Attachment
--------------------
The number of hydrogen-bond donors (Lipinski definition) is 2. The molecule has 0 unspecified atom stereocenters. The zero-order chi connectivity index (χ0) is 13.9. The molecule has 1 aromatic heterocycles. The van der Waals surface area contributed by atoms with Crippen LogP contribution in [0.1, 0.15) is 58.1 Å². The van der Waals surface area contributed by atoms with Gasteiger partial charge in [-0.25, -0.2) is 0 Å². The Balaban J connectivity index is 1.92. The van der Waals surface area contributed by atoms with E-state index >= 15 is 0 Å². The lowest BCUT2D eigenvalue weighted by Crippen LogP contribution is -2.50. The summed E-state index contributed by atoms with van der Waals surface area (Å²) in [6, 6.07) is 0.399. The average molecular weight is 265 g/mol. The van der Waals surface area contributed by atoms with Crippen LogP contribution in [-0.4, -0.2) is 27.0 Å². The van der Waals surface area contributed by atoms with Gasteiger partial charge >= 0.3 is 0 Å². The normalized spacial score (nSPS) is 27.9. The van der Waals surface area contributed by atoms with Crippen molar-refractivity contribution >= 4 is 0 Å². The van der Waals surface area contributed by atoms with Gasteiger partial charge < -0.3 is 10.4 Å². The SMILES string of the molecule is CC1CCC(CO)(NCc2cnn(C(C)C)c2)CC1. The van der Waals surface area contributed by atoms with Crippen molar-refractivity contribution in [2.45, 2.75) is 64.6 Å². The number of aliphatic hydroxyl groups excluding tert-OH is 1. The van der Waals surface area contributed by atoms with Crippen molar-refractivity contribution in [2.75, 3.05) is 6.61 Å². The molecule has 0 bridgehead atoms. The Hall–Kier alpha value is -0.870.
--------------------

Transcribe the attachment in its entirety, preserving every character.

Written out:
The number of hydrogen-bond donors (Lipinski definition) is 2. The molecule has 0 unspecified atom stereocenters. The zero-order chi connectivity index (χ0) is 13.9. The molecule has 1 aromatic heterocycles. The van der Waals surface area contributed by atoms with Crippen LogP contribution in [0.1, 0.15) is 58.1 Å². The van der Waals surface area contributed by atoms with Gasteiger partial charge in [-0.25, -0.2) is 0 Å². The Balaban J connectivity index is 1.92. The van der Waals surface area contributed by atoms with E-state index >= 15 is 0 Å². The lowest BCUT2D eigenvalue weighted by Crippen LogP contribution is -2.50. The summed E-state index contributed by atoms with van der Waals surface area (Å²) in [6, 6.07) is 0.399. The average molecular weight is 265 g/mol. The van der Waals surface area contributed by atoms with Crippen LogP contribution in [-0.4, -0.2) is 27.0 Å². The van der Waals surface area contributed by atoms with Gasteiger partial charge >= 0.3 is 0 Å². The normalized spacial score (nSPS) is 27.9. The van der Waals surface area contributed by atoms with Crippen molar-refractivity contribution >= 4 is 0 Å². The van der Waals surface area contributed by atoms with Gasteiger partial charge < -0.3 is 10.4 Å². The SMILES string of the molecule is CC1CCC(CO)(NCc2cnn(C(C)C)c2)CC1. The van der Waals surface area contributed by atoms with Crippen molar-refractivity contribution in [2.45, 2.75) is 64.6 Å². The number of aliphatic hydroxyl groups excluding tert-OH is 1. The van der Waals surface area contributed by atoms with Crippen molar-refractivity contribution in [2.75, 3.05) is 6.61 Å². The molecule has 0 bridgehead atoms. The Hall–Kier alpha value is -0.870.